Critics of the resolution have focused their attention on the veracity of the SMG’s claims, and by extension, the fairness of the UNSC 2023. While the truth of Eritrea’s activity in the HOA remains difficult to discern, it is clear that the UNSC resolution was somewhat arbitrary: Al-Shabaab has a number of external supporters, of whom Eritrea is likely the most marginal. But the discussion of “fairness” is beside the point, as such principles, though often invoked in international politics, are rarely of consequence. Power matters on the international stage, and for Eritrea, it is a commodity in short supply. Continue reading →
As 2011 comes to a close it is time to reflect on the year. What have we learned about world politics and what still eludes us? Without a doubt the principle dramas of 2011 concerned revolution and political turmoil. And the unrest unfolding throughout the year has again and again caught even the most sure-footed analysts off balance. While, we all knew that the Mubarak regime had to end, who last January could predict that the regime would crumble so easily and so soon?
Why were we so often wrong and caught off guard? What about the ways in which we see the world has held true and what has been proven false? One way of getting at this problem is to refer back to the questions and assumptions we asked about the revolutions and uprisings of 2011 during the year that has just ended. We have to ask how and why we framed our discussion of the events of 2011 in the ways we did? Continue reading →
Qatar has signed new trade and investment deals with the Sudanese government in a wide variety of fields. Qatari investors have shown a particular interest in the real estate sector, mineral/mining sectors, agricultural sector and infrastructure construction. Qatari investment in Sudan currently stands at approximately $ 1 billion dollars, but the World Bank estimates that this investment may soon rise to nearly $ 4 billion dollars. Rising Qatari investment will be particularly decisive in the Sudanese manufacturing and agricultural sectors.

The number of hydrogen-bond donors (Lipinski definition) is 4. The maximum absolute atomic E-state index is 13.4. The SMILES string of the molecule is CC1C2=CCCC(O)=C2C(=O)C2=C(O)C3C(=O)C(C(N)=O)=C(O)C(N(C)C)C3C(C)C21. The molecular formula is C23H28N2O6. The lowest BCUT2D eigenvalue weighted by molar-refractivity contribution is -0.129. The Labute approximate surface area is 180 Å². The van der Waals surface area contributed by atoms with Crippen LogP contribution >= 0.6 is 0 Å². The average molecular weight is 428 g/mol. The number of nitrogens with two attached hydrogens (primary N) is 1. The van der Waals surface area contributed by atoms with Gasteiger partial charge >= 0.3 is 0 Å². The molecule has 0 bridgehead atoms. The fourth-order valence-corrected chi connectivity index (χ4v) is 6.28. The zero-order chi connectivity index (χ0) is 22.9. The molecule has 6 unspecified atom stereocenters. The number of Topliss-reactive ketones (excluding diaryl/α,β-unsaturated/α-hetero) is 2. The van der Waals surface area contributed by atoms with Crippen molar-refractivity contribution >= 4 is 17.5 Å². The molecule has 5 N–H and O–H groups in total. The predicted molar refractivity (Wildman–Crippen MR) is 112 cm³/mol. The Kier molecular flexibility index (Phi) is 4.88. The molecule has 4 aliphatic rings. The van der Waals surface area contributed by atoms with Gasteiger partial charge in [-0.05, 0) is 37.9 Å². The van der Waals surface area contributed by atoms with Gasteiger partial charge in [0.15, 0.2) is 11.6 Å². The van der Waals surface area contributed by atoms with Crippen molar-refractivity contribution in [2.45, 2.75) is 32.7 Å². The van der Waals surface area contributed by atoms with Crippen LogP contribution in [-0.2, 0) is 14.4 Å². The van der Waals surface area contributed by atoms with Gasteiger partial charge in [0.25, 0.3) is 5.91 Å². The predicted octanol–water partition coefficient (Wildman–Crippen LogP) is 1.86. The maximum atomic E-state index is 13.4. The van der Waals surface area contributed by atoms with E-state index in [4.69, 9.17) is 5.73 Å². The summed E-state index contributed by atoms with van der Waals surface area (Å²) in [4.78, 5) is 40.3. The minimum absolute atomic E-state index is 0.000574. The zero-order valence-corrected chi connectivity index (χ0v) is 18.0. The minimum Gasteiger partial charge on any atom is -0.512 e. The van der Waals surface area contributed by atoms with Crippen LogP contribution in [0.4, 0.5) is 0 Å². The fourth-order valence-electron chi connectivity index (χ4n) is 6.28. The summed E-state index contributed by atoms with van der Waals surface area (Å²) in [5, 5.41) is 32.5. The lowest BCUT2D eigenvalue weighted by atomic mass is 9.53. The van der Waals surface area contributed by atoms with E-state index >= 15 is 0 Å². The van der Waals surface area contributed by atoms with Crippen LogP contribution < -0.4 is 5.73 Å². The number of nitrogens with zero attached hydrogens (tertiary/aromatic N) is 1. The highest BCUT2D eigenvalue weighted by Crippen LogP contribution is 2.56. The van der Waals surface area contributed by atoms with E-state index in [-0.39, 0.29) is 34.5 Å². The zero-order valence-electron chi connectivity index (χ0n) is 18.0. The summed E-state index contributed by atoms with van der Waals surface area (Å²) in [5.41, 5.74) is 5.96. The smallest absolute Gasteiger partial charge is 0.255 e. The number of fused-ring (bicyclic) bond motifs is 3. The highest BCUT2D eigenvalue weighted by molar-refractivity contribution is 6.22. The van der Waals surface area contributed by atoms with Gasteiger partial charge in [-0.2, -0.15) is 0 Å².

ولم يستبعد الطيب ارتفاع حجم الاستثمارات القطرية إلى نحو 4 مليارات دولار أميركي، متوقعا في الوقت ذاته أن تلعب استثمارات قطر دورا محوريا خاصة في قطاعات الزراعة والصناعة
It has become common for the foreign policy elite to think of Omar El-Bashir–the dancing dictator– as a fool, idiot or a buffoon. See the video for an illustration of New York Times coverage: http://www.youtube.com/watch?v=6bXb5_WWtCQ
Or just witness the recent references to Omar El-Bashir in Condelezza Rice’s memoirs. In the excerpts released to the press, Secretary Rice says of El-Bashir that, “he looked as though he was on drugs.” When the image of El-Bashir as a buffoon is combined with his status as a fugitive from the International Criminal Court: wanted for war crimes, crimes against humanity and acts of genocide, it becomes easy to dismiss El-Bashir, and by association the ruling NCP, as little more than an incompetent, backwards and irrational ruling junta with no strategic vision–except, perhaps, of the most vindictive and vicious nature, usually directed against its own citizens. (None of this is to argue that the NCP has not committed horrible crimes, usually against its own people, or even that Bashir’s regime has governed well.) Yet, the solidification of caricatures is always dangerous, especially when the caricature itself becomes the explanation.